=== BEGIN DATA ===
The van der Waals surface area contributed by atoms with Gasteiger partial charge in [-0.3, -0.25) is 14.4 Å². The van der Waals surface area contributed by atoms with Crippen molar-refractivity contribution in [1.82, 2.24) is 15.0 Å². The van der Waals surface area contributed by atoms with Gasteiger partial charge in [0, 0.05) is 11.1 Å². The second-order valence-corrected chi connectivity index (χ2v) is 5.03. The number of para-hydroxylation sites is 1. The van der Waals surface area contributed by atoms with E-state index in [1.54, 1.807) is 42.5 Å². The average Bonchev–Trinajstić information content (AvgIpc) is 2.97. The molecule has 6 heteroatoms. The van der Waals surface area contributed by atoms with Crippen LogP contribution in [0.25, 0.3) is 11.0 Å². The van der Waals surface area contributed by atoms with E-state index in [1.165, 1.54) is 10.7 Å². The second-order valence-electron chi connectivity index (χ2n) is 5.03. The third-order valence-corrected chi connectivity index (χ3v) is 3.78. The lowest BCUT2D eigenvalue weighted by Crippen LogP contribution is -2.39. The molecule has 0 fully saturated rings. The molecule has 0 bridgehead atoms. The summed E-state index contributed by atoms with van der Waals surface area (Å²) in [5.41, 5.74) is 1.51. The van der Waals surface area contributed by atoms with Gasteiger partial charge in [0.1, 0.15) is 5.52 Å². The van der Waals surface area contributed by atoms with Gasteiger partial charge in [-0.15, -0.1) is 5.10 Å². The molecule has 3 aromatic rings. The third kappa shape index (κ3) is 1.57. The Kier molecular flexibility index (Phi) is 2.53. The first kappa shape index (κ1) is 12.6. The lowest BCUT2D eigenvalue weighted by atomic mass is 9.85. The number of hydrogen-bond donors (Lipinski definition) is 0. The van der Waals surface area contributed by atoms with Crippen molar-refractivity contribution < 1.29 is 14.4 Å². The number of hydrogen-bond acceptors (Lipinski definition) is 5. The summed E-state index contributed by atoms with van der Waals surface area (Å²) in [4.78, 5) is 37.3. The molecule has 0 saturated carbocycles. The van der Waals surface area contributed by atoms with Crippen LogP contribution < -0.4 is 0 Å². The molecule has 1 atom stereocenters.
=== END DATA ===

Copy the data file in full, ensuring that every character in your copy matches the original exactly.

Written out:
The van der Waals surface area contributed by atoms with Gasteiger partial charge in [-0.3, -0.25) is 14.4 Å². The van der Waals surface area contributed by atoms with Crippen molar-refractivity contribution in [1.82, 2.24) is 15.0 Å². The van der Waals surface area contributed by atoms with Gasteiger partial charge in [0, 0.05) is 11.1 Å². The second-order valence-corrected chi connectivity index (χ2v) is 5.03. The number of para-hydroxylation sites is 1. The van der Waals surface area contributed by atoms with E-state index in [1.54, 1.807) is 42.5 Å². The average Bonchev–Trinajstić information content (AvgIpc) is 2.97. The molecule has 6 heteroatoms. The van der Waals surface area contributed by atoms with Crippen LogP contribution in [0.25, 0.3) is 11.0 Å². The van der Waals surface area contributed by atoms with E-state index in [1.165, 1.54) is 10.7 Å². The second-order valence-electron chi connectivity index (χ2n) is 5.03. The third-order valence-corrected chi connectivity index (χ3v) is 3.78. The lowest BCUT2D eigenvalue weighted by Crippen LogP contribution is -2.39. The molecule has 0 fully saturated rings. The molecule has 0 bridgehead atoms. The summed E-state index contributed by atoms with van der Waals surface area (Å²) in [5.41, 5.74) is 1.51. The van der Waals surface area contributed by atoms with Gasteiger partial charge in [0.1, 0.15) is 5.52 Å². The van der Waals surface area contributed by atoms with Gasteiger partial charge in [-0.15, -0.1) is 5.10 Å². The molecule has 3 aromatic rings. The third kappa shape index (κ3) is 1.57. The Kier molecular flexibility index (Phi) is 2.53. The first kappa shape index (κ1) is 12.6. The lowest BCUT2D eigenvalue weighted by atomic mass is 9.85. The number of hydrogen-bond donors (Lipinski definition) is 0. The van der Waals surface area contributed by atoms with Crippen molar-refractivity contribution < 1.29 is 14.4 Å². The number of hydrogen-bond acceptors (Lipinski definition) is 5. The summed E-state index contributed by atoms with van der Waals surface area (Å²) in [4.78, 5) is 37.3. The molecule has 0 saturated carbocycles. The van der Waals surface area contributed by atoms with Crippen LogP contribution < -0.4 is 0 Å². The molecule has 1 atom stereocenters.